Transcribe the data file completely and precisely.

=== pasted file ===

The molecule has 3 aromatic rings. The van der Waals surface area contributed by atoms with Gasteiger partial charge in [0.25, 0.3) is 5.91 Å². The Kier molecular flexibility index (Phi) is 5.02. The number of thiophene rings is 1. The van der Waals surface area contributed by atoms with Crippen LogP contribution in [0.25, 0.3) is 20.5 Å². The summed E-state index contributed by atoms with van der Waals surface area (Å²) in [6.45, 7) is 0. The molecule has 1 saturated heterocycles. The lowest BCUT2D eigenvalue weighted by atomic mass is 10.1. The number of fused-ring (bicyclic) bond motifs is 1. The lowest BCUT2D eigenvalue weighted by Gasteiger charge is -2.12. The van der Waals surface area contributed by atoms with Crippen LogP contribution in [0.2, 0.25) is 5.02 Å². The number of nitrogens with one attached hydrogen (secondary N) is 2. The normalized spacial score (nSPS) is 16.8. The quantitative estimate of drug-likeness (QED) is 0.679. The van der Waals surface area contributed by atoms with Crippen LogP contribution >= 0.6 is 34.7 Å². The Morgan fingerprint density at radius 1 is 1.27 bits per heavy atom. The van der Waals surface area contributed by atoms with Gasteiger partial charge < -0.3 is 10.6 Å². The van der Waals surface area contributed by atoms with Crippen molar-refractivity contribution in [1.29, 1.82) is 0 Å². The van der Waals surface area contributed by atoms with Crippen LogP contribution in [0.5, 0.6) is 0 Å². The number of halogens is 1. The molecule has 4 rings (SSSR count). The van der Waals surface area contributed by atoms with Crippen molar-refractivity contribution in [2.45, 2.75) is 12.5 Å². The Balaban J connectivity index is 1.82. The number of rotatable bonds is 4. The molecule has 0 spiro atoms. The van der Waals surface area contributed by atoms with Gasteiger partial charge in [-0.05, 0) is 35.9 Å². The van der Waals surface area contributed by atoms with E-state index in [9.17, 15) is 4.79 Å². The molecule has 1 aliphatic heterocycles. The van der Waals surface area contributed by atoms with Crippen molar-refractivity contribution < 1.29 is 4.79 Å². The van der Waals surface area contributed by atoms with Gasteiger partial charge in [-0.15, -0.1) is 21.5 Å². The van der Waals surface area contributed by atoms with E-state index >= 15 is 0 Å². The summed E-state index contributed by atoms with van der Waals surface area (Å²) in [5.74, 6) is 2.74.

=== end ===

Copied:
The molecule has 3 aromatic rings. The van der Waals surface area contributed by atoms with Gasteiger partial charge in [0.25, 0.3) is 5.91 Å². The Kier molecular flexibility index (Phi) is 5.02. The number of thiophene rings is 1. The van der Waals surface area contributed by atoms with Crippen LogP contribution in [0.25, 0.3) is 20.5 Å². The summed E-state index contributed by atoms with van der Waals surface area (Å²) in [6.45, 7) is 0. The molecule has 1 saturated heterocycles. The lowest BCUT2D eigenvalue weighted by atomic mass is 10.1. The number of fused-ring (bicyclic) bond motifs is 1. The lowest BCUT2D eigenvalue weighted by Gasteiger charge is -2.12. The van der Waals surface area contributed by atoms with Crippen LogP contribution in [0.2, 0.25) is 5.02 Å². The number of nitrogens with one attached hydrogen (secondary N) is 2. The normalized spacial score (nSPS) is 16.8. The quantitative estimate of drug-likeness (QED) is 0.679. The van der Waals surface area contributed by atoms with Crippen LogP contribution >= 0.6 is 34.7 Å². The Morgan fingerprint density at radius 1 is 1.27 bits per heavy atom. The van der Waals surface area contributed by atoms with Gasteiger partial charge < -0.3 is 10.6 Å². The van der Waals surface area contributed by atoms with Crippen molar-refractivity contribution in [1.29, 1.82) is 0 Å². The van der Waals surface area contributed by atoms with Crippen LogP contribution in [0.5, 0.6) is 0 Å². The number of halogens is 1. The molecule has 4 rings (SSSR count). The van der Waals surface area contributed by atoms with Crippen molar-refractivity contribution in [2.45, 2.75) is 12.5 Å². The Balaban J connectivity index is 1.82. The number of rotatable bonds is 4. The molecule has 0 spiro atoms. The van der Waals surface area contributed by atoms with Gasteiger partial charge in [-0.05, 0) is 35.9 Å². The van der Waals surface area contributed by atoms with E-state index in [9.17, 15) is 4.79 Å². The molecule has 1 aliphatic heterocycles. The van der Waals surface area contributed by atoms with Crippen molar-refractivity contribution < 1.29 is 4.79 Å². The van der Waals surface area contributed by atoms with Gasteiger partial charge in [-0.15, -0.1) is 21.5 Å². The van der Waals surface area contributed by atoms with E-state index >= 15 is 0 Å². The summed E-state index contributed by atoms with van der Waals surface area (Å²) in [5.74, 6) is 2.74.